Movie Review: “Beauty and the Beast” (PG)

Movie Review Beauty and the BeastDisney’s animated-feature-turned-live-action-feature craze continues with director Bill Condon’s flesh-and-blood adaptation of the Mouse House’s much beloved 1991 classic, “Beauty and the Beast.” This was the very first animated feature to land a Best Picture Oscar nomination so to call “Beauty and the Beast” one of Disney’s most cherished properties would be a gross understatement.

For the few of you who aren’t familiar with this tale as old as time, “Beauty and the Beast” is a romantic fairy tale about an independent young woman named Belle who switches places with her imprisoned father Maurice, only to eventually bond with the monstrous beast who imprisoned him in the first place. During her stay, Belle also befriends the living inanimate objects that reside in the Beast’s isolated castle, and she soon learns there’s more to this misunderstood creature than meets the eye.

Condon (“Dreamgirls”) has made some additions here, but for the most part, he’s taken the animated version and simply used it as a storyboard for this live-action version. Some of this film, including a rousing and colorful rendition of “Be Our Guest” and a beautiful “Tale as Old as Time” ballroom dance number, work splendidly while other sequences, including Maurice’s wolf encounter in the woods, lack any sort of real tension.

Overall, the look of this picture is next to none: The art direction, the costume design, the cinematography, etc. Disney spent a gazillion dollars on this thing, and you will see every cent right up there on the screen. Also intact are the tunes fans have come to know and love. In fact, Condon and crew even threw in a couple of new songs, including a Beast solo number that plays as an effective companion piece to Belle’s big opener. There are other new tunes to be found as well, but they play more as condensed snippets rather than full-blown songs, so they just sort of end before you really have a chance to decide whether you truly love them or not.

Performancewise, “Beauty and the Beast” is a bit of a mixed bag. Emma Watson is adorable, charming, and talented to be sure, but is she Belle? Oddly enough, Watson feels more like Belle in real life then she does in this movie. Belle, as presented in this picture, lacks the spunky quality and all-out independent spirit that made the character so memorable in the animated feature. What’s more, while Watson can certainly carry a tune, she lacks the pipes required to take her musical numbers to soaring heights. Again, Watson isn’t bad here. She has moments of genuine emotion, but for the most part, she’s disappointingly low key.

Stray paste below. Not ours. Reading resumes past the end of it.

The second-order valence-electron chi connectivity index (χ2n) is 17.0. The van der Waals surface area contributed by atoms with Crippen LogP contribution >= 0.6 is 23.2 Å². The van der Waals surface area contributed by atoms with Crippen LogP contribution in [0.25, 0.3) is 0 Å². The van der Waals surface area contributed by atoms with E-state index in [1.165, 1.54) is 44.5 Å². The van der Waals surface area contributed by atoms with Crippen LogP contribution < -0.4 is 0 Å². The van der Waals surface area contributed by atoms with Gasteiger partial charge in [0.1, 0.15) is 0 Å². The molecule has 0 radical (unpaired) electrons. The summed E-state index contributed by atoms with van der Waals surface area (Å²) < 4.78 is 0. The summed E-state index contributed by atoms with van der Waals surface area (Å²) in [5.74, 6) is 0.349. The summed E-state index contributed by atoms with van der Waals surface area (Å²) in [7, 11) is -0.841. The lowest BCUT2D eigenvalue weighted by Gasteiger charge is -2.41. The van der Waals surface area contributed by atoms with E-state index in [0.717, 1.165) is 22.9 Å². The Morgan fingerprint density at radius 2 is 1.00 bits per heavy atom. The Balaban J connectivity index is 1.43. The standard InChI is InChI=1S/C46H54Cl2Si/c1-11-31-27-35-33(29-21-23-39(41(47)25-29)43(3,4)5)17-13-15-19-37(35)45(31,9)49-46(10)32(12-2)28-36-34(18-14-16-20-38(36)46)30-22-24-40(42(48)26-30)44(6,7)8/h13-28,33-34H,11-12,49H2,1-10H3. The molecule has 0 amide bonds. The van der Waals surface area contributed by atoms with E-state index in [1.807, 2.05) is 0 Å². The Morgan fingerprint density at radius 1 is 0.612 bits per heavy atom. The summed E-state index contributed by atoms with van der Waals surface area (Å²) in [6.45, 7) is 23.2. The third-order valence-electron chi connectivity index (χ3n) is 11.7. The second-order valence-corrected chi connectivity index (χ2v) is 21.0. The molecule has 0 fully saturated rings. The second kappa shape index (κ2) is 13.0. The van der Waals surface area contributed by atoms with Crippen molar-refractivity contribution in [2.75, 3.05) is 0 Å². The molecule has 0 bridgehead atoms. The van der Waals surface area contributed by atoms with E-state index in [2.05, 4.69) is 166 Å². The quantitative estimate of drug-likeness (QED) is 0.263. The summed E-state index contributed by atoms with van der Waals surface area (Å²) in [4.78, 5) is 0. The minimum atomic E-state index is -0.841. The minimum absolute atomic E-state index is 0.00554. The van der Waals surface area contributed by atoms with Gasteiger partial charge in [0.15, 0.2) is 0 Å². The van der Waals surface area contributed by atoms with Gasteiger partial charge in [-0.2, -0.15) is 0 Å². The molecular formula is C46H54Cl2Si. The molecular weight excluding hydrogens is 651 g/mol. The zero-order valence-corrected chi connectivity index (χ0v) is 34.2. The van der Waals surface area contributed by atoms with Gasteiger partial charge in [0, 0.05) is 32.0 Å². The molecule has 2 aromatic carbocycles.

Dan Stevens emerges as a strong Beast, and even beneath the lackluster CG facial structure, the “Downton Abbey” co-star’s charisma shines through.

Luke Evans hams it up to entertaining heights as the ever egomaniacal Gaston, and while the personality, swagger, dastardly behavior, and line delivery are there, his physicality is not. Still, Evans is terrific.

Kevin Kline is likable and warm as Maurice, but it’s a shame that this veteran actor didn’t bring a more crazy and eccentric sensibility to the role. Finally, as for the much-talked about controversy surrounding Josh Gad and his flamboyant portrayal of Gaston’s buffoonish sidekick, LeFou … well, quite frankly, it’s much ado about nothing. It’s such a small aspect of the proceedings and so seemingly innocent that all the fuss being made about it feels overblown.

Speaking of overblown, “Beauty and the Beast” might have benefited from a slightly tighter length. By simply taking a look at the running time, it’s obvious that things have been added as the animated feature clocked in at just under 90 minutes while this live action take comes in at a lengthier 2 hours and 9 minutes. Included among those additions are a Beast backstory and a look at Belle’s life as an infant. While these additions are interesting and necessary in an effort to keep this from being a straight-up remake, the extra length will most likely test the patience of little ones.

While “Beauty and the Beast” is ultimately worth seeing for the lavish production values alone, a lot of that animated magic simply gets lost in translation here. It’s clear that the weight of the 1991 animated feature casts a pretty big shadow over the proceedings. In the end, this film is pleasant enough, and no doubt fans are likely to respond to it in a big way. For my money, however, this new take on a classic is merely good rather than great, and it doesn’t work as successfully as 2016’s “The Jungle Book” or 2015’s “Cinderella.”

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